Free Tuition at the State Level
Both Hillary Clinton and Bernie Sanders fought hard for free tuition during the 2016 election. However, with the election of Donald Trump, this idea took a back seat to less government-heavy agendas. This left instituting free tuition, if it were to happen, a duty of the states. New York decided to be first in line, and implemented the country’s first comprehensive free tuition law.
Proposed by Gov. Cuomo in January, the ‘Excelsior Scholarship’ was passed into law by the New York state legislature on April 9th. Three days later, Hillary Clinton joined the New York governor for a bill signing ceremony. The stated goal of the program is to increase the opportunities available to middle and low income residents of New York state by providing “free tuition at the state’s public colleges and universities for in-state students from households earning up to $100,000.” While some sources are reporting that the income cap is set at $125,000, an increase to this number is slated for the future, but isn’t planned for implementation until 2019. While this plan allows for free tuition specifically, it does not provide for room, board, text books, etc.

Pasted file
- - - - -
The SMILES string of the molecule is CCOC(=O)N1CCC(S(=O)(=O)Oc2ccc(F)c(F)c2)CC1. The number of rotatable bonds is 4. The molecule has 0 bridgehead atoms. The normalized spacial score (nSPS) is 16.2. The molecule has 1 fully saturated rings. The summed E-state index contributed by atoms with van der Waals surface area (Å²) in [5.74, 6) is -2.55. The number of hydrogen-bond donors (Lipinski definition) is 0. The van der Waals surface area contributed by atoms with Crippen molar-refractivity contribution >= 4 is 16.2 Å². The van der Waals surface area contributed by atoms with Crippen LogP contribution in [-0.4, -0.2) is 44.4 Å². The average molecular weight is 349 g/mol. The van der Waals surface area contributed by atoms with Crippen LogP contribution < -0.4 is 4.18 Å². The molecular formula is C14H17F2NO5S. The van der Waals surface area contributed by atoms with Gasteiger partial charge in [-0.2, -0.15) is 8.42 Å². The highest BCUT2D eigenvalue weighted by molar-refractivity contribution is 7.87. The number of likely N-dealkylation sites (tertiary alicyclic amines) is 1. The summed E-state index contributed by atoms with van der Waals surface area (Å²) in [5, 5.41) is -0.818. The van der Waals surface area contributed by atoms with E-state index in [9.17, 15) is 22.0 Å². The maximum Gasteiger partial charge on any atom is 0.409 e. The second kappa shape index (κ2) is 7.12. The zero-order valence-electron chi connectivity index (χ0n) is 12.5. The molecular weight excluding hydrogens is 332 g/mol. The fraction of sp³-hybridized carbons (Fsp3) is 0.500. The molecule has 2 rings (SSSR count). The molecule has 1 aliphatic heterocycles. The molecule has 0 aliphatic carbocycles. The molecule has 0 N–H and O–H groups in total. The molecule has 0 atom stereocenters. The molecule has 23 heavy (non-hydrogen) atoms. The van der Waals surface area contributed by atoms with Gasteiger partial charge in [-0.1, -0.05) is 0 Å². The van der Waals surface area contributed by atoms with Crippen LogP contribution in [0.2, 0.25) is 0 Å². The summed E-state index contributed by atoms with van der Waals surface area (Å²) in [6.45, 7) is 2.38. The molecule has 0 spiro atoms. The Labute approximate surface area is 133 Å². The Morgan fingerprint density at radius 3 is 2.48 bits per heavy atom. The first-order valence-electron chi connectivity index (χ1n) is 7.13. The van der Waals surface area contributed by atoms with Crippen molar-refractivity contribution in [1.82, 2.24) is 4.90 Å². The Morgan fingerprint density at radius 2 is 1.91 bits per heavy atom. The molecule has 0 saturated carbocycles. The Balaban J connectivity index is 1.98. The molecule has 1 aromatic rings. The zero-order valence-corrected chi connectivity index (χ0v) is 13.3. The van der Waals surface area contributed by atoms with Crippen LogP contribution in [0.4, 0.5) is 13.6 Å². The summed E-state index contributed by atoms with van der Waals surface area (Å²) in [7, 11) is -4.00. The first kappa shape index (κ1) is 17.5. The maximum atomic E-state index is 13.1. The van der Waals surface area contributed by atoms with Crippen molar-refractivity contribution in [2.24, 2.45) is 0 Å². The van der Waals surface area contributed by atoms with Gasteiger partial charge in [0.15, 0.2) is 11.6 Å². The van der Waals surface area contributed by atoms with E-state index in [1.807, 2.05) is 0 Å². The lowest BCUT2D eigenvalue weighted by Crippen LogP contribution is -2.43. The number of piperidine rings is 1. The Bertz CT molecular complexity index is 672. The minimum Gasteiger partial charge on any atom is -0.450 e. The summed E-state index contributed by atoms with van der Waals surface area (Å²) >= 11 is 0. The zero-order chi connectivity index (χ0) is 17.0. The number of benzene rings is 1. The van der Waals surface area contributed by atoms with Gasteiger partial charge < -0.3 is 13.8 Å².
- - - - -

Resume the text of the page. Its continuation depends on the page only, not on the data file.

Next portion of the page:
Rhode Island followed shortly after New York, implementing a program that provided students the choice of two years of free community college or a tuition waiver for their last two years at a four-year institution.